How Ancient Greece and Rome (But Definitely Not Britain) Inspired American Architecture

Wake up and smell the independence. Thomas Jefferson urged 18th century Americans to think of themselves not as colonial Englishmen, but as a new culture. To that end, he used architecture to serve as a visual reminder of America's proud new direction.

1979. U.S. Capitol dome, Washington, D.C.
1979. U.S. Capitol dome, Washington, D.C.

The United States was a brand-new country in the 18th century. A country that had just fought for independence and won it. Across the ocean in Europe, that same century was the Age of Enlightenment, the Age of Reason. Liberty, progress, tolerance, fraternity, and constitution reigned with a thick French accent.


Benjamin Franklin arrived in Paris as America's first ambassador in December 1776. In Europe, everything from art and religion to science and mathematics was questioned. The architecture was no exception. When Franklin arrived, Paris was not the "city of light" of later years but a city of poverty, with narrow, crooked streets, and open sewers running down the middle. At the palace of Versailles, King Louis XVI and his queen, Marie Antoinette, presided over a world of luxury. When Franklin went home in 1785, America's new ambassador to France arrived. His name was Thomas Jefferson, and he would later be the one translating Enlightenment ideas into new American architecture.

Jefferson knew very well that in language, religion, and in temperament, American colonists were not much different to the English. However, the founding fathers envisioned a country with a unique path, a new culture that would be entirely its own. Jefferson aimed to make people think of themselves as Americans, not as colonial Englishmen. He advocated for a new measuring system, a new currency, a new State and a different shape of things to come. Significantly, he made the new American architecture his artistic declaration of independence.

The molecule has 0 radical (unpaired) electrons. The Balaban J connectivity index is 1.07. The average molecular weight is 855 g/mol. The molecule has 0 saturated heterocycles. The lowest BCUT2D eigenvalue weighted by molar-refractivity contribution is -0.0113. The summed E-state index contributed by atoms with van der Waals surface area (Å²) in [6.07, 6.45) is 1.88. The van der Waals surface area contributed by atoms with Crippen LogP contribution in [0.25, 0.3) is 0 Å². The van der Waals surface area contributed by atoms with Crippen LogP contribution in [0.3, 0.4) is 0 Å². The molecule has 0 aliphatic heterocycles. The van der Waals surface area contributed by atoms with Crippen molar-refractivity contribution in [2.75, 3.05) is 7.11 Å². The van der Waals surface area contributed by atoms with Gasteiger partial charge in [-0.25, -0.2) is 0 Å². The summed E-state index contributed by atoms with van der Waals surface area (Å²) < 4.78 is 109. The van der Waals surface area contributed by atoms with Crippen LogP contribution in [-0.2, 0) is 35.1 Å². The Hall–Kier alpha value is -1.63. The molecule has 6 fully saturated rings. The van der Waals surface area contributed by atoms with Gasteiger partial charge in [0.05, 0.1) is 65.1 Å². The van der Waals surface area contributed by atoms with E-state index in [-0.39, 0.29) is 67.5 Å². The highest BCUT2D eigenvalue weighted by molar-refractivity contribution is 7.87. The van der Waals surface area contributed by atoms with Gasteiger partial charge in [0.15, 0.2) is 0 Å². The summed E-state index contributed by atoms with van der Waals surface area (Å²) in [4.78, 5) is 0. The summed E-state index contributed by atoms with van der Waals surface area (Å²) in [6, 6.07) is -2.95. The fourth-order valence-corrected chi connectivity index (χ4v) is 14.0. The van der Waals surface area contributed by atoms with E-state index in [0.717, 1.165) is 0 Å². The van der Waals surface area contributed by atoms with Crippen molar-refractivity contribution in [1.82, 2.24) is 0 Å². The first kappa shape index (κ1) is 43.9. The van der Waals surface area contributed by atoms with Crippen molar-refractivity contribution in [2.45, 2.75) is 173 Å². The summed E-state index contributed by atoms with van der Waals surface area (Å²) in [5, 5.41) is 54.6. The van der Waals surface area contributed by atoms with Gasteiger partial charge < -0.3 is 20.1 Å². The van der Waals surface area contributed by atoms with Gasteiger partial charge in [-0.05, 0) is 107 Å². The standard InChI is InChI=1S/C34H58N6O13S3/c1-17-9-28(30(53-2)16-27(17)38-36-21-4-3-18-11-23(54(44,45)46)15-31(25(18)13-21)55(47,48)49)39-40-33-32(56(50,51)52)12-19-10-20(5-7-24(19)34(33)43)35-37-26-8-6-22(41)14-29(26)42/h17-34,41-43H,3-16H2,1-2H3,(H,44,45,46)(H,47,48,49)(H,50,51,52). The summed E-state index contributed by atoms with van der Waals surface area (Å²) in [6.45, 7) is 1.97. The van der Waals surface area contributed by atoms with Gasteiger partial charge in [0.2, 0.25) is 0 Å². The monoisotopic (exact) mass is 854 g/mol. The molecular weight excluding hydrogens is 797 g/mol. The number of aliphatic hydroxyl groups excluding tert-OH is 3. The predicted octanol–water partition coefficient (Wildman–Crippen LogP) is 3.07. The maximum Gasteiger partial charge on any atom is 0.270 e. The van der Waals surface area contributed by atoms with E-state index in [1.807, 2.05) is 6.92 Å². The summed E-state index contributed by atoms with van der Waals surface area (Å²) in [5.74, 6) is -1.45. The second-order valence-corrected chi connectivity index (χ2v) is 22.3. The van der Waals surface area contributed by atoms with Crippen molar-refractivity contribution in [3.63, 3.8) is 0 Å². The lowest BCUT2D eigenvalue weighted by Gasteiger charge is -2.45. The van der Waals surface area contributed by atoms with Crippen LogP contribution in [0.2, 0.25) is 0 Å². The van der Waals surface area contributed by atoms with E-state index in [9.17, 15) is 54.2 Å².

Rococo buildings dominated Europe at his time, but since childhood, Jefferson was inspired by symmetry, clean lines, and the mathematical precision of Greek and Roman buildings. Jefferson was under the influence of Andrea Palladio, Julien David Le Roy, Roland Fréart, and Antoine Desgodetz. Because of Jefferson’s aesthetic taste, classical structures of antiquity became a basis for new kind of American architecture that we now call "Jeffersonian architecture". It is embodied in the design of Jefferson's homes, Monticello and Poplar Forest; the University of Virginia, which he founded; and designs he created for the homes of his friends and political allies.

Over a dozen private homes bearing his personal stamp still stand today. Even after Jefferson's style went out of vogue it continued to have an influence on building designs on the East Coast until the mid-20th century.

The photographic collection 'Age of Reason of American Architecture' was created by Picryl, the largest public domain media search engine. See more images of Jeffersonian architecture at Picryl.  

1991. The Jefferson Memorial and members of the the 1ST Helicopter Squadron.